The Oregon State University Libraries Special Collections is very excited to announce that Dr. Roderick MacKinnon, co-recipient of the 2003 Nobel Prize for Chemistry, will deliver the Linus Pauling Legacy Award Lecture on Monday, May 5th. The event is scheduled to begin at 8:00 PM, and will take place in downtown Portland at the Portland Hilton & Executive Tower’s Pavilion Ballroom. The talk is free and open to the public.
Dr. MacKinnon’s lecture will focus upon the groundbreaking ion channel chemistry research for which the Rockefeller University professor has received international acclaim. MacKinnon’s work has revolutionized the scientific understanding of how potassium ion channels function on cell membranes. While this may seem to be a rather technical achievement, the real-world implications of MacKinnon’s efforts are profound as they promise to shed new light on potential cures for a wide range of neuromuscular diseases.
The path that Dr. MacKinnon took to his most significant scientific breakthroughs was an interesting one indeed. MacKinnon’s deep interest in potassium ion channels was such that, in the late 1980s, he concluded that he would need to teach himself the complicated techniques of x-ray crystallography in order to develop a complete understanding of his research problem. Unfortunately, his established and successful laboratory at the Harvard University Medical School was not well-equipped for this undertaking, leading MacKinnon to seek out a new research environment at the Rockefeller University, a move which many regarded to be a huge risk. In his Nobel autobiography, MacKinnon notes that
“There were really two reasons motivating me to move. First was the practical issue of obtaining funding to work in an area in which I had no background: start-up funds associated with moving to a new university would be useful for this purpose. The second and far more important reason was that moving would enable me to immerse myself completely in the new endeavor. A change of environment would remove the distractions of everyday life, isolate me from the temptation to fall back on channel physiology studies that I was already good at, and allow me to focus with singular purpose on the structural studies. I needed this to become an expert in membrane protein biochemistry and X-ray crystallography, and to develop a ‘feel’ for protein structure….It has been said that giving up my already successful lab at Harvard in order to pursue the structure of a K+ channel was a risky thing to do. At the time I was told that my aspirations were altogether unrealistic. From my perspective I had little choice because I wanted to understand K+ selectivity and I knew that the atomic structure provided the only path to understanding. I would rather fail trying than never try at all. It helped that I was accustomed to making transitions and had become good at teaching myself new subjects.”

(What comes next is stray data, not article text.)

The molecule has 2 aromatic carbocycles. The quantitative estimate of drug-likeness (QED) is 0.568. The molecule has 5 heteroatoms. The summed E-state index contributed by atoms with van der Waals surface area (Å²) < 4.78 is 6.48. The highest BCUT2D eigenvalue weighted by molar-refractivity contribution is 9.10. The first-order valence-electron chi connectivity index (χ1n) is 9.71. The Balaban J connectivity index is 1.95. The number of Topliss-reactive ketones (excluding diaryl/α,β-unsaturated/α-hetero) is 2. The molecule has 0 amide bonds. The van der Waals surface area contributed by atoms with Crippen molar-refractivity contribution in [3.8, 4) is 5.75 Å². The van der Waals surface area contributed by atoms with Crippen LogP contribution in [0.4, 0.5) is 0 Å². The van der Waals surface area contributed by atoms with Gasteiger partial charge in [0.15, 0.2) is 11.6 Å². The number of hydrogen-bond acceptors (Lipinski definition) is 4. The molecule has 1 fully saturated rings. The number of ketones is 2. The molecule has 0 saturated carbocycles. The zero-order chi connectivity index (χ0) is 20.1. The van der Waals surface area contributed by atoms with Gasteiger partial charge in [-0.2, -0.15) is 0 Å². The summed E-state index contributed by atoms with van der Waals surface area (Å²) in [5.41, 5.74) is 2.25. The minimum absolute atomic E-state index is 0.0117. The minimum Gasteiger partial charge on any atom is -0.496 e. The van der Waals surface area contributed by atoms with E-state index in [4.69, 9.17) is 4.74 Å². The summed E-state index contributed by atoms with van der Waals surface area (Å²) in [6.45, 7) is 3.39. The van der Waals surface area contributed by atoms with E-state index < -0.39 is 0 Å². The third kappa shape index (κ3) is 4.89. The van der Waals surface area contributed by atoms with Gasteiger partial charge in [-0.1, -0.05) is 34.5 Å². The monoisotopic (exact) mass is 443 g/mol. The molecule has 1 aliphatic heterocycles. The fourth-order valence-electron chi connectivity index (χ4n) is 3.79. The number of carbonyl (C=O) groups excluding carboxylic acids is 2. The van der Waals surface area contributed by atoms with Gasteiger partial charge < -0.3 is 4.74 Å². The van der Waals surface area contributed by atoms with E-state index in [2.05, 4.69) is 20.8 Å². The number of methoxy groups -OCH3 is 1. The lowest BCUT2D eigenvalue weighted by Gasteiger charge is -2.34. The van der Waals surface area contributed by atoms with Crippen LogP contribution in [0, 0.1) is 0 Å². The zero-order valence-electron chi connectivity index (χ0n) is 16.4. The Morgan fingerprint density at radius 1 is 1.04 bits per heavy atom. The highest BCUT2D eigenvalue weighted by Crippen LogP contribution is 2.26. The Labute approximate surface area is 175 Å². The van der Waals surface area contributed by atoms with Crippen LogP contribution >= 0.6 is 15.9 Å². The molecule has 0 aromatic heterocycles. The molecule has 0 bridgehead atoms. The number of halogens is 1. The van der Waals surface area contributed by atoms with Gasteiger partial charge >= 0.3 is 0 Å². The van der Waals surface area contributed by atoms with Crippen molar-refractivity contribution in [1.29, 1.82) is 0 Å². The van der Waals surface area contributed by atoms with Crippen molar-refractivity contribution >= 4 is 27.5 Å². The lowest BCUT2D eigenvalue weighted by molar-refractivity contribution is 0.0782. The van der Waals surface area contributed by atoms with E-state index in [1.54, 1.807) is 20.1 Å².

Dr. MacKinnon will be visiting Oregon in part to receive the 2008 Linus Pauling Legacy Award, a biennial decoration granted to individuals who have made outstanding contributions to a field of research once studied by Linus Pauling. The Pauling Legacy Award is but the latest in a long series of accolades granted to Dr. MacKinnon. Prior to his receipt of the Nobel Prize, MacKinnon was named a Howard Hughes Medical Institute investigator (1997), had his work recognized by Science magazine as one of ten “Breakthroughs of the Year” for 1998, and was presented with the prestigious Lasker Award in 1999. Since then, MacKinnon has been inducted into the U.S. National Academy of Sciences, received the Rosenstiel and Gairdner awards, and has accepted an honorary doctorate from his alma mater, Tufts University Medical School.
More information about Dr. MacKinnon’s visit is available here.
What: “Ion Channel Chemistry: The Electrical System of Life.” The 2008 Linus Pauling Legacy Award Lecture by Nobel Laureate Dr. Roderick MacKinnon. Sponsored by the Oregon State University Libraries.
Where: Hilton & Executive Tower, Pavilion Ballroom, 921 SW Sixth Ave., Portland, Oregon
When: Monday, May 5th. 8:00 PM. Free and open to the public. Seats may be reserved ahead of time by calling (541)-737-2075 or emailing special[dot]collections[at]oregonstate[dot]edu